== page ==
Dogs are sneakier than you think.
Oh, on the surface they might seem kind of obvious. The way they nearly jump out of their skin with excitement when you walk in the front door, even if you were only gone to the grocery store for half an hour. Or how they bark and growl and make a ruckus when the ice maker rattles in the middle of the night. Or when they sidle up to you at the dinner table, giving you the big, straight-out-of-a-movie puppy dog eyes, hoping for a scrap or a bite of something.
But where dogs are sneaky is in the way they insinuate themselves into our lives. Over the course of their relatively short lives, they go from rascally new editions to our households to obedient pets to full-fledged members of the family.
At least that’s the way things are these days. Dogs used to have to live outside, sleeping and escaping the weather in dog houses and fenced in enclosures. These days it seems they have the run of the house — the real house — with all the rights and privileges therein. Then again, maybe that’s only at my house.
If you’ve been following along in this column for any length of time, you’ve probably read about our dog, Ollie, sometimes referred to as the “Kansas City Dog.” He’s named Ollie because of the store Ollie’s. And he’s nicknamed the Kansas City Dog because my wife and daughter bought him while I was in Kansas City, despite my absolute insistence they not purchase a dog.
While I initially put up a fuss about Ollie, I’ve since accepted that he’s an intractable part of our household. In fact, he has an outsized role in our lives, even though he only weighs 12 pounds and is roughly the size of gallon milk carton.
He goes just about everywhere with us. If we go to visit my parents in Abbeville, Ollie tags along, his hair blowing back in the breeze as he hangs his head out the car window. He goes with us to the beach, to Pelican’s SnoBalls, and to Columbia’s Saturday morning Soda City Market. During the holidays last year, he accompanied us up to the mountains in Highlands, North Carolina, necessitating a stay in a fancy pants downtown hotel that allows, and in fact pampers, dogs.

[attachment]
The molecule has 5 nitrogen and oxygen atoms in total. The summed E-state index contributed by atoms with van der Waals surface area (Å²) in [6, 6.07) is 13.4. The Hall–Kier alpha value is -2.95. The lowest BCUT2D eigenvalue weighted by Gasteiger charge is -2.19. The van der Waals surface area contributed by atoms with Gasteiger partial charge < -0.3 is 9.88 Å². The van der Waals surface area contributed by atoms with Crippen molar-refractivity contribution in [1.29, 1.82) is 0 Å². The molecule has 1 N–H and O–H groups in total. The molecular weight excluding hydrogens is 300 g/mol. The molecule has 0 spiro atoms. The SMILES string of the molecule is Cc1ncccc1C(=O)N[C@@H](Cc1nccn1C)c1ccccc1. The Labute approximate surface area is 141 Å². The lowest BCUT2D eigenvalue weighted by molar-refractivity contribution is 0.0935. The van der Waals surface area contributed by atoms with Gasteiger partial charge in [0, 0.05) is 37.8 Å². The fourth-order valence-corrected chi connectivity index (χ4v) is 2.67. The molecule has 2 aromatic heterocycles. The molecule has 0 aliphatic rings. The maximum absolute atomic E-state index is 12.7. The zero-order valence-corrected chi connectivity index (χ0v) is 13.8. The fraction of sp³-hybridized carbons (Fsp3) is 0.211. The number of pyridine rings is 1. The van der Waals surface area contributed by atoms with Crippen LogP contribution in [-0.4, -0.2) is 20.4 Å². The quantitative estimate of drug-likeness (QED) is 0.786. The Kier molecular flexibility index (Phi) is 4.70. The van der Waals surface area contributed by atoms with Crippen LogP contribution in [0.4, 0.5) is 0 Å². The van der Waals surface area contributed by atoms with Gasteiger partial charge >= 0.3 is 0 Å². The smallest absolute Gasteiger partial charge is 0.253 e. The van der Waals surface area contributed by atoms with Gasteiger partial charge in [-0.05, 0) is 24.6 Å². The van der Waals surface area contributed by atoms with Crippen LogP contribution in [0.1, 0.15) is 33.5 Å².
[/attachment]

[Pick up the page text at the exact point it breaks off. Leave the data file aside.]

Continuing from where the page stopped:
So, if you see our family, you’ll usually see Ollie, too. He doesn’t like us going anywhere without him. And that apparently now includes professional baseball games.
Last week, my daughter insisted we take Ollie to a baseball game. The minor league Columbia Fireflies, a Class A affiliate of the New York Mets, were wrapping up their home slate for the season, and had a “Wag-Along Wednesday” promotion in which fans were allowed to bring their dogs to the ballpark.
And so the Kansas City Dog made his first trip to a pro game. We didn’t have to buy a ticket for him, but we did have to sign a waiver before they’d let him in the ballpark. I can’t blame them there. He’s 12 pounds of morkipoo terror, with blood on his fangs. OK, maybe that’s a bit much. But he does like Goldfish crackers.
Before we got there, I kind of wondered if inviting dogs to a minor league baseball game would turn out to be one of those ideas that was better on paper than it was in execution. But it actually turned out quite well. Charming even. There were lots of other dogs in attendance, most of which spent their time lounging and playing on the grassy berm in right field. I didn’t see any overt dog fights, though a few gave it a try. A boxer made a move to take on Ollie, but the little guy didn’t back down. I think that boxer could have swallowed him in one gulp.
In the end, I think Ollie enjoyed his first pro ballgame. He ate half a hot dog and a few bites of pizza, sniffed roughly 368 other dogs and was shown on the jumbotron screen out in left field for about 30 seconds. And he managed to not get mangled by that boxer.
There’s no telling where the little guy might show up next. Dogs are sneaky that way.